On April 27, a majority panel for the U.S. Court of Appeals for the Eleventh Circuit denied the City of Miami Gardens’s petition for rehearing en banc after determining that the City “faced an uphill battle” to establish standing to bring a Fair Housing Act lawsuit against a national bank because it mainly relied on “an attenuated theory of injury.” As previously covered by InfoBytes, last July the 11th Circuit dismissed the City’s lawsuit against the bank for lack of standing after concluding, among other things, that the City’s evidence that certain loans may go into foreclosure at some point in the future “does not satisfy the requirement that a threatened injury be ‘imminent, not conjectural or hypothetical,’” and that the City failed to provide evidence that certain foreclosed loans had an effect on property-tax revenues or municipal spending or were issued on discriminatory terms. In explaining their decision to not rehear its 2019 ruling en banc, the majority stated that its decision—that the City failed to satisfy its burden of establishing standing—respects “the concerns and fairness and notice demanded by” both U.S. Supreme Court and 11th Circuit precedent. Two dissenting judges countered, however, that the rehearing should have been granted because, among other things, the 11th Circuit’s dismissal for lack of standing was done sua sponte “even though the City received neither proper notice that it failed to prove standing nor a legitimate opportunity to discover or produce the requisite evidence.”
On January 30, the city of Miami dismissed fair housing lawsuits against four of the largest banks in the U.S. (see orders here, here, here and here). The suits—filed in 2013—claimed that redlining by the banks led to a high rate of mortgage loan defaults, foreclosures, and property vacancies, causing property values to go down, which resulted in reduced tax revenues to the city. As previously covered by InfoBytes, in May, the U.S. Court of Appeals for the Eleventh Circuit determined that Miami made plausible claims that the lending practices of two of the banks violated the Fair Housing Act (FHA) and eventually reduced property tax revenues. Philadelphia recently reached a settlement with a large bank after making similar allegations regarding discriminatory mortgage lending practices. (Covered by InfoBytes here.)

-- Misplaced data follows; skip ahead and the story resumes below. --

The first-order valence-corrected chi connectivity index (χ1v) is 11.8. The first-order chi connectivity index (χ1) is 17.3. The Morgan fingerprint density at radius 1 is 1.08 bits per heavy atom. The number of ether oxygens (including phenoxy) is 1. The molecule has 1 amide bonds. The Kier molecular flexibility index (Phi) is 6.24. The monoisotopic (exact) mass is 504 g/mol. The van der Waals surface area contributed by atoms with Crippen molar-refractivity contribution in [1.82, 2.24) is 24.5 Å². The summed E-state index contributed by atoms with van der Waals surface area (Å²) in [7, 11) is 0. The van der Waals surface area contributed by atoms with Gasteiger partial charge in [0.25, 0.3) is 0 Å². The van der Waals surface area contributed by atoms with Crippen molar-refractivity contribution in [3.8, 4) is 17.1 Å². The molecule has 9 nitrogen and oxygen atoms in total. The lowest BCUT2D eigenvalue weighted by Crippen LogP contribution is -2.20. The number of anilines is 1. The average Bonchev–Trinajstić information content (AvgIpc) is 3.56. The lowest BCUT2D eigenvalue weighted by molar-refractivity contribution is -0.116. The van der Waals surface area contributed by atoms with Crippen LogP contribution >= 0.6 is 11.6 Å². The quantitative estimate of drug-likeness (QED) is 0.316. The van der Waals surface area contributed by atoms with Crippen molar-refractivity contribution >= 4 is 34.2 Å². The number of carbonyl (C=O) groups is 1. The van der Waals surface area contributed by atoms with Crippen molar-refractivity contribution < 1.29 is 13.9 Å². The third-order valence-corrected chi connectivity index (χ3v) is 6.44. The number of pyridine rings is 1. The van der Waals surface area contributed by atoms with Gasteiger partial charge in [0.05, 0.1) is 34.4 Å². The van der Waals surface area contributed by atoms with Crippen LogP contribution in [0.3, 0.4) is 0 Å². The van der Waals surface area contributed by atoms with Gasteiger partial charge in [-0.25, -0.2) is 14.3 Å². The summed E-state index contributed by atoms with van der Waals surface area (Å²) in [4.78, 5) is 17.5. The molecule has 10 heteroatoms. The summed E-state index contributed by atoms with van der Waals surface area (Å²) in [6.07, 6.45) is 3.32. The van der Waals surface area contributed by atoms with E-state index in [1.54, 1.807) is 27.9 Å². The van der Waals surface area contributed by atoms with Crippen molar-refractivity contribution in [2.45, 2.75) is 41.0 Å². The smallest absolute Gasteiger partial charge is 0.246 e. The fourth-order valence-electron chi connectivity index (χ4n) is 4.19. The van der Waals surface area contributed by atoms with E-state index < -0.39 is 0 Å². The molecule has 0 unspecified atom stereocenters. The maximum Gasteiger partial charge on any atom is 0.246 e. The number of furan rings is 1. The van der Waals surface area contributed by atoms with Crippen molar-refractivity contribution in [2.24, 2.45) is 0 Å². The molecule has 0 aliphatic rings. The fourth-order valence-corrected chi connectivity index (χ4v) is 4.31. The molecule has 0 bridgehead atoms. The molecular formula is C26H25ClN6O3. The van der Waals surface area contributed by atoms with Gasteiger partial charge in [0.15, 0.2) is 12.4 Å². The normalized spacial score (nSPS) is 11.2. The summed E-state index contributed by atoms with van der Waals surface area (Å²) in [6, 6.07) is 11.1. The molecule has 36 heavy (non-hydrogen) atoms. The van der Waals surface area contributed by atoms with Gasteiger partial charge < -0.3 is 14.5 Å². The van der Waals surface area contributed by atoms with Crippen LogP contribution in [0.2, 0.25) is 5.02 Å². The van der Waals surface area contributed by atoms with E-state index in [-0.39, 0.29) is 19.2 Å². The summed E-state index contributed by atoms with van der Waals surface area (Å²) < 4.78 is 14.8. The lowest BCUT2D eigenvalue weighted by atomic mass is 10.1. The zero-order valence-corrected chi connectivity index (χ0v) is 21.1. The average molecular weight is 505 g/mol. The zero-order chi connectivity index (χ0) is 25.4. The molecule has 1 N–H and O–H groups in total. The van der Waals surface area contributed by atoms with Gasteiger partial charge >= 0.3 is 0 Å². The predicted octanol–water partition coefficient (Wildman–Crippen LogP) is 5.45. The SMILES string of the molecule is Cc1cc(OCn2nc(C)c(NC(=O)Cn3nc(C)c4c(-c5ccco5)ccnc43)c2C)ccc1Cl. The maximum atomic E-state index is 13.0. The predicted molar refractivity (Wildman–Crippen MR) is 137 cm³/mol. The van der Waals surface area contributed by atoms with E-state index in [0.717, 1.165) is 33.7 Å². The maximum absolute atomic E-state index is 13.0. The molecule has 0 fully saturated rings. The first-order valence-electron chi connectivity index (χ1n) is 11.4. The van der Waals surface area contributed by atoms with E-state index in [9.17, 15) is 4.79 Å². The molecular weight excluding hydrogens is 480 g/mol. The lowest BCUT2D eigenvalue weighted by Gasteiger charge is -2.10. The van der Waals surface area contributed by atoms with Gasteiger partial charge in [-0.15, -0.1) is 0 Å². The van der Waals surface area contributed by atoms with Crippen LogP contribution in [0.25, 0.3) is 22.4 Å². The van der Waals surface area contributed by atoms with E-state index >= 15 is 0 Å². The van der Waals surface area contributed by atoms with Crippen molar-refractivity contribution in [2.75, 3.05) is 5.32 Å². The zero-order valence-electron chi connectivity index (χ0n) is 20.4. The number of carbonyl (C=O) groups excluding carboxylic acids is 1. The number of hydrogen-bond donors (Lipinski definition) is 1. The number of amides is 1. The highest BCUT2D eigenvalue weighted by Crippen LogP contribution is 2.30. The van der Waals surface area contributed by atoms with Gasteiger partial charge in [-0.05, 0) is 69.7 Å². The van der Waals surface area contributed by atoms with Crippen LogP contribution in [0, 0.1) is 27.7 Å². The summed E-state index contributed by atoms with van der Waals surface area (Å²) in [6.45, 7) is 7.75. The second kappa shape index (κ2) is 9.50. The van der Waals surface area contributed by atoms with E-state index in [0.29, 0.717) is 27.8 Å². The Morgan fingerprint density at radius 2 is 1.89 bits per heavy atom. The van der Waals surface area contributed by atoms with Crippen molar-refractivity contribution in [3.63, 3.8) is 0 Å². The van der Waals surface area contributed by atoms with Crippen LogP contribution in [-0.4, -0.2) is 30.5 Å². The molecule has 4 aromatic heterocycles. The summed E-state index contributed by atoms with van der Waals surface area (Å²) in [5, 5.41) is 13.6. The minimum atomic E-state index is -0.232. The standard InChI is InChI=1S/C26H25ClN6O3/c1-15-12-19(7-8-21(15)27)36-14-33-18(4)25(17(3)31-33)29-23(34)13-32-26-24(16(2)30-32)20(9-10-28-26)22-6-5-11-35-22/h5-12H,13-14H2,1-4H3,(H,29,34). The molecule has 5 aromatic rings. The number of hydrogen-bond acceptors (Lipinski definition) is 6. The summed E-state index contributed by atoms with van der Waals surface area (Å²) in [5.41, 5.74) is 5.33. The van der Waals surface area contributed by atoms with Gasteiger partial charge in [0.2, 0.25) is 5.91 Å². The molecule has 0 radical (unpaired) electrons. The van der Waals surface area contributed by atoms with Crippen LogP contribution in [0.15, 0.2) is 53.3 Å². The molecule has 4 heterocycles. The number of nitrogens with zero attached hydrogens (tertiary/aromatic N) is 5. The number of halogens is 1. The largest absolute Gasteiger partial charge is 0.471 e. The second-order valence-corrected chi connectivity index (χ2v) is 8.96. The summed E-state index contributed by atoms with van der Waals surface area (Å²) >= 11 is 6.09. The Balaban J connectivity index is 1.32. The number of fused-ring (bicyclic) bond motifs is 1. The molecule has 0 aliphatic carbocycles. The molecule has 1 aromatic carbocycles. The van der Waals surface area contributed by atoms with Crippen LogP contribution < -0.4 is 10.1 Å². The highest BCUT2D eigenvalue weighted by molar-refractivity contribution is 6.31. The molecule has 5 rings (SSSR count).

On January 16, Democratic members of the House Financial Services Committee sent a letter to the Government Accountability Office (GAO) inquiring about the benefits and drawbacks of using alternative data in mortgage lending, as well as the federal government’s role in overseeing the use of alternative data credit reporting agencies (CRAs) and lenders. The letter notes that while alternative data can be useful in helping lenders identify creditworthy potential borrowers who cannot be scored by CRAs through traditional measures, questions remain about how the use of alternative data may affect compliance with fair lending laws, including the Equal Credit Opportunity Act and Fair Housing Act. “While some alternative data, such as rental payment history, may provide an objective measure of creditworthiness, others might enable discrimination on the basis of a protected class, or infringe upon consumer privacy,” the letter cautions. The letter asks GAO to study the use of alternative data in expanding access to credit, with a particular focus on mortgage credit, and poses the following questions:
- How have different entities used alternative data to expand access to mortgage credit? Specifically, can alternative data determine consumer creditworthiness and whether a consumer is able to repay a mortgage? Additionally, are there certain alternative data sources that are better at predicting creditworthiness or some that are more likely to raise concerns about correlations with discriminatory factors? Furthermore, what federal activity has there been in this space?